Apple has not broken a SINGLE IRISH TAX LAW. That means any other company could have done the EXACT same things Apple had done and achieve the same lower tax rate.

    This decision by the EU is saying that Ireland no longer has the SOVEREIGN right to decide what taxes they can charge.  This is madness. The EU is and was never suppose to be the ULTIMATE TAXING AUTHORITY of Europe. Its absolutely ridiculous. 

    Stop showing your ignorance about EU law. Ireland can set any tax rate it likes but can't set a level by agreement with a single company that discriminates against other companies.
    alexmaccnocbuironncrowley
  • Reply 36 of 106
    sog35 said:
    Ireland has the right to charge any tax rate it wishes. 
    Ireland has the right to make certain corporations exempt from taxes. (exa. hospitals, foreign corps and charity organizations)
    Ireland has the right to lower taxable profits for certain products or services. (exa. software products)

    These are the rights of a SOVEREIGN STATE.

    The EU has no right to decide what kind of tax policy Ireland uses. 
    The only enforcement power the EU has is if a specific company can break Irish tax laws while other companies can't. 
    Apple has not broken a SINGLE IRISH TAX LAW. That means any other company could have done the EXACT same things Apple had done and achieve the same lower tax rate.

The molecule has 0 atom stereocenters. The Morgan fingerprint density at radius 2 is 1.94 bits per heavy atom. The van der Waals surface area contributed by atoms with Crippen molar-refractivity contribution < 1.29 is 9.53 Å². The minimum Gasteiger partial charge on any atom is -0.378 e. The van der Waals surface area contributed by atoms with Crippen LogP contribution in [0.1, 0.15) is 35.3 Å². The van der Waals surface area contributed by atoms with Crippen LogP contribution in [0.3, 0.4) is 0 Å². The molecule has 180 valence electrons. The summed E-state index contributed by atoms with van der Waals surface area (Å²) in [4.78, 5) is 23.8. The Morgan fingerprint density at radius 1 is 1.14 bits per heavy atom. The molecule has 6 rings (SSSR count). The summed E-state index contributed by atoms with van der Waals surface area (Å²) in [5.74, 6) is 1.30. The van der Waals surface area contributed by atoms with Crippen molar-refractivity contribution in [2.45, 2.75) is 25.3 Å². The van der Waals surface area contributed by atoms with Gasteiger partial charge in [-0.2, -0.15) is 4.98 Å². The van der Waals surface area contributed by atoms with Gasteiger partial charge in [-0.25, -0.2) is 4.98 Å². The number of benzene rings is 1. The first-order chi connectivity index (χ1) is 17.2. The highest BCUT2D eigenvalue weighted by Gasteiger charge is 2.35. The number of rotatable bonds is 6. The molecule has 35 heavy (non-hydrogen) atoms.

This decision by the EU is saying that Ireland no longer has the SOVEREIGN right to decide what taxes they can charge.  This is madness. The EU is and was never suppose to be the ULTIMATE TAXING AUTHORITY of Europe. Its absolutely ridiculous. 

    A big BS!  As a member of EU HAS TO FOLLOW THE EUROPEAN RULES!  If you don't like it LEAVE EUROPE!  

    I am european when it is good for me but for the rest I do what I want. Simple. BREXIT!
    ronngwydioncrowleyh2p
  • Reply 37 of 106
    croprcropr Posts: 1,080member
    latifbp said:
    gatorguy said:
    latifbp said:

    The original case http://ec.europa.eu/competition/state_aid/cases/253200/253200_1582634_87_2.pdf


    the ruling http://europa.eu/rapid/press-release_IP-16-2923_en.htm

    Summary from the ruling
    Tax rulings as such are perfectly legal. They are comfort letters issued by tax authorities to give a company clarity on how its corporate tax will be calculated or on the use of special tax provisions.